More than six decades of work and travel don’t seem to have slowed down Betty LaDuke all that much. In fact, the 86-year-old Oregon artist just returned from a trip to the Arizona-Mexico border, where she spent five weeks observing the lives of migrants and working with humanitarian organizations that provide aid on the border—an experience she is working to translate into a new set of painted panels.  

The longtime Ashland resident has explored numerous topics across her career, often ones rooted in social issues, like her acclaimed books and paintings that advocate for female artists in Eritrea. You might also recognize her colorful panels celebrating local farmers that are a permanent installation at the Medford International Airport in Jackson County, or the similar series that was on display at PDX back in 2015.

new exhibition at the Oregon Jewish Museum and Center for Holocaust Education, titled Betty LaDuke: Early Work, is a collection of, well, her early work—namely black-and-white prints from the ’60s dealing with her experiencegrowing up as a first-generation Jewish-American in New York, merging the bustling street life of her immigrant neighborhood with religious stories. It’s particularly interesting to see how these works focused on her own culture paved the way for the global work that would come to define her career. LaDuke sat down with Portland Monthly to talk about the new exhibit and more. 

I’m curious about your experience revisiting the work on display at the OJMCHE. How does your work from the ’60s resonate with you today? 

The work that speaks the closest to what you’re asking is the three-dimensional piece called Holocaust Remembered. At the time that I did that piece I did a piece on Hiroshima as well, and one that I called The Love Totems, which dealt with what was happening with the Vietnam War—the protest era. [Holocaust Remembered] is the only one of those three that’s here, but I haven’t been focused just on being Jewish or having a Jewish heritage, rather I’ve been focused on having a broader outlook on the world and living in a broader sense of community. That interest has always been mine.  

As for the early, early work there that has to do with religion, that comes partly from my mother’s stories growing up impoverished in Poland. The messiah was someone who was always going to stir hope. He’s your runaway, your escape. So that series has that basis. It gave me a chance to work through my early roots and my mother’s memories instead of my own specific ones. But if you look into the images there are also little groups of children, and that actually had to do with my experience in Mexico, so within it, interwoven, is my life in Mexico, where I spent three years before I finished up my academic work. 

It strikes me that your work is very concerned with place—whether home in New York and Oregon, or abroad, as with Mexico or Eritrea.  

I think the early work is about roots. Going back to parents’ roots, going back to childhood stories, and developing an awareness of Jewish cultural heritage. And then a lot of the later work is related to travel and specific research that I did. I was interested first in Latin America, where I had lived and gone to school, but then I went back to deal with women’s arts. The first book I did was on women, art, and social change in Latin America. I was just interviewing women in villages or urban areas and connecting the work with their lives, their communities and politics. And that kind of transferred over to Africa as well, and my long-term relationship with the nation of Eritrea.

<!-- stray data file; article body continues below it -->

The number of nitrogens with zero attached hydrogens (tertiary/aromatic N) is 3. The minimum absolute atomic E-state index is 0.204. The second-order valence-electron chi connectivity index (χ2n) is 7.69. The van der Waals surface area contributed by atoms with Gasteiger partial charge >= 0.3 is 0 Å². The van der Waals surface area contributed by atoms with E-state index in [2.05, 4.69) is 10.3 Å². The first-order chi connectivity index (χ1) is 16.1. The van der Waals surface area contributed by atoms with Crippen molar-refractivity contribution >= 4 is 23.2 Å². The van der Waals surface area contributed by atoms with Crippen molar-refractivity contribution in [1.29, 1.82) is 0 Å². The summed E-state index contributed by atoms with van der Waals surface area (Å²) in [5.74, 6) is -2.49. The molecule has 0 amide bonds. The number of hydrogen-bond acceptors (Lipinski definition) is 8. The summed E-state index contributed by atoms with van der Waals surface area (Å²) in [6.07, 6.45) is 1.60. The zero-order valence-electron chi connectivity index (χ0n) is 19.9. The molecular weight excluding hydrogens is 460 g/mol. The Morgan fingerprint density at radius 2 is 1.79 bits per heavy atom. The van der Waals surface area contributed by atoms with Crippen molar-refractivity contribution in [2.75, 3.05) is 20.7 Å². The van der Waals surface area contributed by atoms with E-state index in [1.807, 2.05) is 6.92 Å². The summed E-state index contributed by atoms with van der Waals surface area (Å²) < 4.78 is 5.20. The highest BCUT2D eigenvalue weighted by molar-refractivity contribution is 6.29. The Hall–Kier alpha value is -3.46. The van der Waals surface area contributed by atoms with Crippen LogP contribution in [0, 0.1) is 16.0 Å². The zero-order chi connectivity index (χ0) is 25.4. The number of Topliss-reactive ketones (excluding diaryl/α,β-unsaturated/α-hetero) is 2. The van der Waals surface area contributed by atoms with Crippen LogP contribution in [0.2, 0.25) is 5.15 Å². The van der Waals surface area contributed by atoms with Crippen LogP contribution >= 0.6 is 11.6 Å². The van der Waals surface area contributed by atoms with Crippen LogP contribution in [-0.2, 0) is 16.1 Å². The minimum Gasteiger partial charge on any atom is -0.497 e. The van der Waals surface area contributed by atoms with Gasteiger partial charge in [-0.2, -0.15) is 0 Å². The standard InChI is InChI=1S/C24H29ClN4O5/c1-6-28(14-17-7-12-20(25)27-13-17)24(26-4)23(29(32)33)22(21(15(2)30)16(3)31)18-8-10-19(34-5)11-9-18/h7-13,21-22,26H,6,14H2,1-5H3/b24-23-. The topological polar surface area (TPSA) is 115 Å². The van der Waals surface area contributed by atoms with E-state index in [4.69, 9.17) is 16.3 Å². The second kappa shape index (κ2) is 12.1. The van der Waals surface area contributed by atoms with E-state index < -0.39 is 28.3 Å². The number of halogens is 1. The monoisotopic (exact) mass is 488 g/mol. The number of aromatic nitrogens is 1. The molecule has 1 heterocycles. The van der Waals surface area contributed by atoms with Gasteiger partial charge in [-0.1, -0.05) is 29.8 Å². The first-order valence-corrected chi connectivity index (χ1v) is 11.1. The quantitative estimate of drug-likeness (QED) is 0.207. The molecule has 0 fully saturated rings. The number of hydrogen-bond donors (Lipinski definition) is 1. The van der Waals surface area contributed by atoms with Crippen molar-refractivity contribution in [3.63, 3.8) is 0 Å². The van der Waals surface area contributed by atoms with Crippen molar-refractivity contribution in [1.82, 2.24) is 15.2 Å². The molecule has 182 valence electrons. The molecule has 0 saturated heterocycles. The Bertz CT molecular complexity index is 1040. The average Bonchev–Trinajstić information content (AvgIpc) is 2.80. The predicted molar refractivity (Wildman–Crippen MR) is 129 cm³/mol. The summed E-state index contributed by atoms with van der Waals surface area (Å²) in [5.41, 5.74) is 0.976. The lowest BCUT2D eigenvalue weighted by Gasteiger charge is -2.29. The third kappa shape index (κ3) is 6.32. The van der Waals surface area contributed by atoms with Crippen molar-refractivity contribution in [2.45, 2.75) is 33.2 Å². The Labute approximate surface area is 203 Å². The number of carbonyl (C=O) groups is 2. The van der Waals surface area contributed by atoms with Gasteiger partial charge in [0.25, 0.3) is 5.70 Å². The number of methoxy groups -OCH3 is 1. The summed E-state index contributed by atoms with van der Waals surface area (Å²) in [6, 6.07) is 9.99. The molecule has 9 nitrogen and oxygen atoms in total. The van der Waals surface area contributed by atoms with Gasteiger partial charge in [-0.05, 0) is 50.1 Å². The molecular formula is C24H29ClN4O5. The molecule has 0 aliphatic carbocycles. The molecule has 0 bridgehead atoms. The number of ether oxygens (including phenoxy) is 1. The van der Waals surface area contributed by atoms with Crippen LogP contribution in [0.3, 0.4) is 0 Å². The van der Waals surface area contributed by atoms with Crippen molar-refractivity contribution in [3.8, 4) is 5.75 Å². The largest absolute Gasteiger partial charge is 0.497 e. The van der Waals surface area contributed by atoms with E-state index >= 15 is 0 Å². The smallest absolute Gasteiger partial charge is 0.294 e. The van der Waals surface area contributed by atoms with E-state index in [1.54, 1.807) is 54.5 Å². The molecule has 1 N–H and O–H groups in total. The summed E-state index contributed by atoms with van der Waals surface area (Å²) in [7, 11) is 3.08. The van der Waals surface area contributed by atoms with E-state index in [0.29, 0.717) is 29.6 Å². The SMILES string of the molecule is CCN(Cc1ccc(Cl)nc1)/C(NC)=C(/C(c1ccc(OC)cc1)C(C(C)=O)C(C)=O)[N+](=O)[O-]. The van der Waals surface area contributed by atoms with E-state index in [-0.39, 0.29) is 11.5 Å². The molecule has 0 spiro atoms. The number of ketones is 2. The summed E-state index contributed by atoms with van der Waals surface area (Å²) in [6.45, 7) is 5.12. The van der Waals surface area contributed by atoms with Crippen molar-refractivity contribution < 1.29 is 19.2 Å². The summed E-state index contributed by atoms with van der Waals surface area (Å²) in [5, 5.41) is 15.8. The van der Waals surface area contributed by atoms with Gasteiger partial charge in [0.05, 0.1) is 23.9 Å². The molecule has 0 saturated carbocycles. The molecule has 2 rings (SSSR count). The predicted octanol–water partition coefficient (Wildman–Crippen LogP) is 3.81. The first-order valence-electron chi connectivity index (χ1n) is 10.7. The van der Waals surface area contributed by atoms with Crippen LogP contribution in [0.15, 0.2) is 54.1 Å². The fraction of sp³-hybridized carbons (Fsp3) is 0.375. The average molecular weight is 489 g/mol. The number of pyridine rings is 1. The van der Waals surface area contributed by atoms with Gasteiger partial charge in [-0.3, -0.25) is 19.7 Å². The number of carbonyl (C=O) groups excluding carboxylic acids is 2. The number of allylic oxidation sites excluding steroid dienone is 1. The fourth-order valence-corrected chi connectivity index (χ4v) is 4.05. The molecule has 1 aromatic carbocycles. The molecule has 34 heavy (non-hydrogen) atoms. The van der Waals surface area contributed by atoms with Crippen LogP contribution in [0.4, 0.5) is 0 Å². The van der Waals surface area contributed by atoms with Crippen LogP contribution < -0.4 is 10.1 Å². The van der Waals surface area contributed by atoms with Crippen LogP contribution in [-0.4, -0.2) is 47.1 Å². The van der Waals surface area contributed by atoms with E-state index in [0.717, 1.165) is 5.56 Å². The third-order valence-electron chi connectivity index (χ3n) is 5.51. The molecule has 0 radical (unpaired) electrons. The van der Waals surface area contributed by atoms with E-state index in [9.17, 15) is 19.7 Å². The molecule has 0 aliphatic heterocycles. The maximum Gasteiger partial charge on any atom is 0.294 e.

Have politics and social justice always been such an integral part of your work? Or is that something that has developed over time, as you’ve seen more of the world? 

My current work certainly deals with just that. I’m doing a series of, I call them totems or panels, that have to do with topics like the refugee crisis, school shootings, Black Lives Matter. So a lot of my work is concerned with the here and now. Does that come out of my earlier experiences? I think for me there has always been an awareness of rich and poor. But ultimately it comes down to caring about people. I really do care. And my work is not motivated so much by styles. I think a lot of young people are motivated by what’s in—I have no interest in that. I’ve been able to develop in my own way, largely because my focus has not been so much about commercial sales. I’ve had a job. My work is more for educational purposes. My biggest pleasure is when my work shows at university student unions, or nonprofit spaces—public collections as opposed to private ones.  

Is traveling still an important part of your work?  

As I’ve gotten older, a lot of my newer work is more symbolic. It’s not quite such literal storytelling: I’m taking the essence of an experience, the feeling, rather than being literal, kind of like that three-dimensional piece that’s here. Can I always travel? I have to realize it's a little bit harder for me. I'm [86], so it's not quite that easy, the knees have no cartilage. However I can absorb a lot [from home] too, with things like PBS and NPR. Exploring more symbolic work allows me to be based in my studio and accommodate what my body tells me. But I had this opportunity to go to Arizona and I just wanted to, I mean I had really hoped for that. So will I travel more? I’m sure I will.   

Betty LaDuke: Early Work

Thru Sept 22, Oregon Jewish Museum and Center for Holocaust Education 

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